Articles By Rekhta

Ghalib allusions, words, blog

क्या ग़ालिब के शेरों में आए ये लफ़्ज़ आपको भी मुश्किल में डालते हैं?

अच्छी शायरी का मुआमला ज़रा अलग क़िस्म का होता है, इसमें लफ़्ज़ों के परे एक ऐसी दुनिया होती है कि अगर आप उस तक पहुंचने से असमर्थ रहे तो शायरी के असल आनंद से वंचित रहेंगे।

urdu, books, e-books

Gulshan-e-Ishq

It is almost impossible to say for sure when the story of prince Manohar and princess Madhumalti was told first and by whom. It may be safe to surmise that it is essentially a travelling tale that reached different people through folklorists. Supposedly, Sheikh Manjhan was the first to write this story in Hindi under the title of Madhumalti sometime in the mid-sixteenth century. During different periods of history, this story was written and re-written at least nine times in Persian and thirteen times in Urdu with different titles. The one written by Mohammad Nusrat Nusrati in 1657 is a memorable literary memento from the garden of love, so appropriately titled as Gulshan-e-Ishq.

parrot, urdu, myna, story, tale, ancient, kahaani

Tooti Naama

Traced back to a canonical Sanskrit source—Saptashati—the stories of a parrot and a myna have reached larger sections of readers through Persian, Hindi, Gujarati, Marathi, Rajasthani, Bangla, and Urdu languages in India and English, French, German, and Czech languages elsewhere. There are at least six retellings available in Persian and eight in Urdu. The one told in Urdu by Ghawwasi, a prominent poet supposed to be born during the reign of emperor Ibrahim Qutub Shah of Deccan, is much more valued than others.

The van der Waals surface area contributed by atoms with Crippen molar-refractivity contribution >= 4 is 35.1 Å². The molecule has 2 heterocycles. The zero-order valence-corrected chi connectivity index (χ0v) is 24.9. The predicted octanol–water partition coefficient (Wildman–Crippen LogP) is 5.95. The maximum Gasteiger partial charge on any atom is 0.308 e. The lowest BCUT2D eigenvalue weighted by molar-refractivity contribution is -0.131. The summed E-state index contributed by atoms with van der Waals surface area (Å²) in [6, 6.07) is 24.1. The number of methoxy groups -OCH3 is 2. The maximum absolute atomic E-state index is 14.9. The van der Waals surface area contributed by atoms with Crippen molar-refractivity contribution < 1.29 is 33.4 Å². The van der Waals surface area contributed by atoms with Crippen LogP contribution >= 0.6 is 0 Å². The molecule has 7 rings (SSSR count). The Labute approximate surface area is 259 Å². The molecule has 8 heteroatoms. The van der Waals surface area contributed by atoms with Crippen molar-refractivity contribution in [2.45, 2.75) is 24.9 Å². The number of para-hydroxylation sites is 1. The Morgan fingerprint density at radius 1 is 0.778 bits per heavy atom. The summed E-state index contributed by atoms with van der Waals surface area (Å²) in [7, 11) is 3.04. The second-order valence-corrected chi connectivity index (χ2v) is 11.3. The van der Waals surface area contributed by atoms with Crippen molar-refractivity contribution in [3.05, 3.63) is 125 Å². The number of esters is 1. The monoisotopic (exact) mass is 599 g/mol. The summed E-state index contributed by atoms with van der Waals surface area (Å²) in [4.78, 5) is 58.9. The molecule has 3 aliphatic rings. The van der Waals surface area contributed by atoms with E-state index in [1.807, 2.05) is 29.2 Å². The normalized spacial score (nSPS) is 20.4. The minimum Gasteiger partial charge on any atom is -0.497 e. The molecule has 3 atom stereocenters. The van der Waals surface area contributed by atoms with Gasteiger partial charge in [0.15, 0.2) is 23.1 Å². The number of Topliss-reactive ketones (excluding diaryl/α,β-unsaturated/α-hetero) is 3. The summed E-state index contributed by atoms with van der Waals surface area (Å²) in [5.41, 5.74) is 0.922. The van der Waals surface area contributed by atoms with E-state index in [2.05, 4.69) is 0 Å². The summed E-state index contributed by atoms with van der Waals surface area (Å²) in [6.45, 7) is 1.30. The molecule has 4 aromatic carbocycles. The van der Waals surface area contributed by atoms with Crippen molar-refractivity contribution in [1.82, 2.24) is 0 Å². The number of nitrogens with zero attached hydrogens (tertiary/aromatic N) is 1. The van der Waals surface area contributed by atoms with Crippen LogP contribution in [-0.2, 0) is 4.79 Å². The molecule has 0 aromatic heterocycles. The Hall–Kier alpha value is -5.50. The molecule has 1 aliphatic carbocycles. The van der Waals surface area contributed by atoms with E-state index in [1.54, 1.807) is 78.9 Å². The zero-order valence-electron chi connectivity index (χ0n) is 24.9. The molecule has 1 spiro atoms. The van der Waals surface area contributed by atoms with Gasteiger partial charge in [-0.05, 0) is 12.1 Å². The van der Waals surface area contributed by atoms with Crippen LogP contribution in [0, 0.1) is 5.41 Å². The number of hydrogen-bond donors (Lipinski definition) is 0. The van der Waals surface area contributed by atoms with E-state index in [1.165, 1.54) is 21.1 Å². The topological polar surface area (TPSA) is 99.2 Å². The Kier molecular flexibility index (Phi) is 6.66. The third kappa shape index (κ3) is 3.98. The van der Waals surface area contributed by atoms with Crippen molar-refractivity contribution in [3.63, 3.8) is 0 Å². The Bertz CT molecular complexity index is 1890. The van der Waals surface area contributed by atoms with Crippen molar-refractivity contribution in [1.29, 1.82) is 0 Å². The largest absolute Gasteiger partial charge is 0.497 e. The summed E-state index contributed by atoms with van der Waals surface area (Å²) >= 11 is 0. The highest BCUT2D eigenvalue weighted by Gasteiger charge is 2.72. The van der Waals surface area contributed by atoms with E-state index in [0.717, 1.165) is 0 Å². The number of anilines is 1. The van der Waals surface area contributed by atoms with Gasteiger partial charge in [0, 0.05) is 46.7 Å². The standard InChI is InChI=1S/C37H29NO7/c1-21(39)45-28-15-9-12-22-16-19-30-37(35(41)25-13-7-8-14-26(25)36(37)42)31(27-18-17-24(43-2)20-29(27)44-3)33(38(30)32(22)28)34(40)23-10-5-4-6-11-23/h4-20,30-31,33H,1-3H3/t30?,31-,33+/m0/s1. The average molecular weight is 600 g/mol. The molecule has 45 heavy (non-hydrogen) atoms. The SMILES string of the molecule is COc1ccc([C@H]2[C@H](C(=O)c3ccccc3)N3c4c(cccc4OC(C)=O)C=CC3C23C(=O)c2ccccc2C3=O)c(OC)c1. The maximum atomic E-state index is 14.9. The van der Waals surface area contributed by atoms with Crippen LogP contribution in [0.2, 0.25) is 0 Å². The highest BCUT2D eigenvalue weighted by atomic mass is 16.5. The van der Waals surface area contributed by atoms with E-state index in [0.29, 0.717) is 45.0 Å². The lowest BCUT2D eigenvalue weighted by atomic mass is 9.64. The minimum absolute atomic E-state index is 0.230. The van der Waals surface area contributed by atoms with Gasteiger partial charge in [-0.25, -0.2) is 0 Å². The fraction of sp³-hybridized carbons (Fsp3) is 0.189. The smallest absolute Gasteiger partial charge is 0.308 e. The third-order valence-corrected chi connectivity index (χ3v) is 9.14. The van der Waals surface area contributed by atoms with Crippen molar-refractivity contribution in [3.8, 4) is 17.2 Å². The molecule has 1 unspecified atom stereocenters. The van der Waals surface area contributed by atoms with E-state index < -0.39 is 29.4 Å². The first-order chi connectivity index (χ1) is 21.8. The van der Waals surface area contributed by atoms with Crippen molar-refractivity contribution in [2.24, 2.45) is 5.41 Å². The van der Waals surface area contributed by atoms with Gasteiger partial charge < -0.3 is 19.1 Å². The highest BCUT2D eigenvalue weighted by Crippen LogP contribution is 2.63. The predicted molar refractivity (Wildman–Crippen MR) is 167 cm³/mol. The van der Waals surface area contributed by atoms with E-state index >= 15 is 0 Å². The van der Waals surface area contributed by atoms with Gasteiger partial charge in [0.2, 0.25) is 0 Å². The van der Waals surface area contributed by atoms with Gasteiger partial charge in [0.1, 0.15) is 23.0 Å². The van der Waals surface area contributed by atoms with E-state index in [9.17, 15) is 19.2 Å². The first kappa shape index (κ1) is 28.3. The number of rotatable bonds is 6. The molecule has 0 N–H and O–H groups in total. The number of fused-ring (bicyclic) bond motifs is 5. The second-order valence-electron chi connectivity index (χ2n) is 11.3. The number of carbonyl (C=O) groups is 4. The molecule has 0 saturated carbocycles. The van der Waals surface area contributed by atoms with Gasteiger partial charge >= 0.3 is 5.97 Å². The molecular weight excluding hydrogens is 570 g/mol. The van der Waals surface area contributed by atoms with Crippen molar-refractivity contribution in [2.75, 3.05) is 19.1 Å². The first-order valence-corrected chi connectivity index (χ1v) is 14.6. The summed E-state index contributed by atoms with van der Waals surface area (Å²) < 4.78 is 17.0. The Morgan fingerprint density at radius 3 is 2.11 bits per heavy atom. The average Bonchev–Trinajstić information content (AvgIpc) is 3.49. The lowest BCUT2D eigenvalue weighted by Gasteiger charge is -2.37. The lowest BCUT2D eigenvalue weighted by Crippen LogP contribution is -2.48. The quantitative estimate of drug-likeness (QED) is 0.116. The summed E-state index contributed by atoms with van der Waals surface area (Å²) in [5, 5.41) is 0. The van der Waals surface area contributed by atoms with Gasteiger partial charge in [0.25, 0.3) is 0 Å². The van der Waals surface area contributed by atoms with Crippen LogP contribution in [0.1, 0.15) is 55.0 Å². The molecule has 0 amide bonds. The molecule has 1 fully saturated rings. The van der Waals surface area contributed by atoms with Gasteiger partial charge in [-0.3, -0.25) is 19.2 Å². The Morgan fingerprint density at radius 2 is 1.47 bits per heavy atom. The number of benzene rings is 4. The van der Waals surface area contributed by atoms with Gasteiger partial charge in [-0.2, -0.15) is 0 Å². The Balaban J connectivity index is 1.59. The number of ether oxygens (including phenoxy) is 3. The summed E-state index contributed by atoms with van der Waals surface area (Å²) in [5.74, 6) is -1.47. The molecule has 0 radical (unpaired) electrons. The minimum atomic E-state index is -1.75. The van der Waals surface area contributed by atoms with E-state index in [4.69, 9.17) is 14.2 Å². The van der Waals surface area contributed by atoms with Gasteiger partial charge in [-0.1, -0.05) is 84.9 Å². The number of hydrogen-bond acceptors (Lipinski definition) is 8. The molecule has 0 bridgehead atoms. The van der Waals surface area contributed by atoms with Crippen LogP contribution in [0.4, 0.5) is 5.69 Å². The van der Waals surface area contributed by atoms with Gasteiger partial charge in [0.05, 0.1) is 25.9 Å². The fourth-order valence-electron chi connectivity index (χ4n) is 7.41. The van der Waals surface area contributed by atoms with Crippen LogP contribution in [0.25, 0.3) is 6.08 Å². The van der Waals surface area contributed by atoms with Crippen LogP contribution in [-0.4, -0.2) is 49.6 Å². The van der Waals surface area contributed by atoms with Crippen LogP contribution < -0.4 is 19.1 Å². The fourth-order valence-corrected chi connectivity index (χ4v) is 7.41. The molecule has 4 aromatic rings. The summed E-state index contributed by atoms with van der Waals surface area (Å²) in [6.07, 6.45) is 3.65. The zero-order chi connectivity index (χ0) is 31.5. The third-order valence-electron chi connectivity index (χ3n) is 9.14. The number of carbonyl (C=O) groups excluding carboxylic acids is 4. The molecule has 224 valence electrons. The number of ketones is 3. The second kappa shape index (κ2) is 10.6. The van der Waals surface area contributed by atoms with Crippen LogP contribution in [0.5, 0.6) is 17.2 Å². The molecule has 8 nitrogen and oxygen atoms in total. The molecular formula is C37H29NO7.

cover, eye, image, poems, idioms

आँखों से सम्बंधित मुहावरे

आँखें वैसे तो शरीर के दूसरे अंगों की तरह एकअंग ही हैं जिनके द्वारा हम संसार को देखते हैं और उसके दृश्यों से सम्बंध स्थापित करते हैं, लेकिन हमारी ज़िंदगी में इनकी अहमियत शरीर के दुसरे अंगों की अपेक्षा कुछ ज़्यादा ही रही है. अदब व शायरी में भी आँखों के इर्द-गिर्द नये नये मज़ामीन… continue reading

stories, vikram, vetaal

Wondrous Literary Narratives

Literary narratives are known to have a latent relationship between their oral and written forms. Two analogous Indian narratives–Singhasan Batteesi (Thirty-Two Tales of the Throne) and Baitaal Pacheesi (Twenty-five Tales of Baital)–that have passed from the oral to a variety of written forms over a long period of time may be mentioned in this context.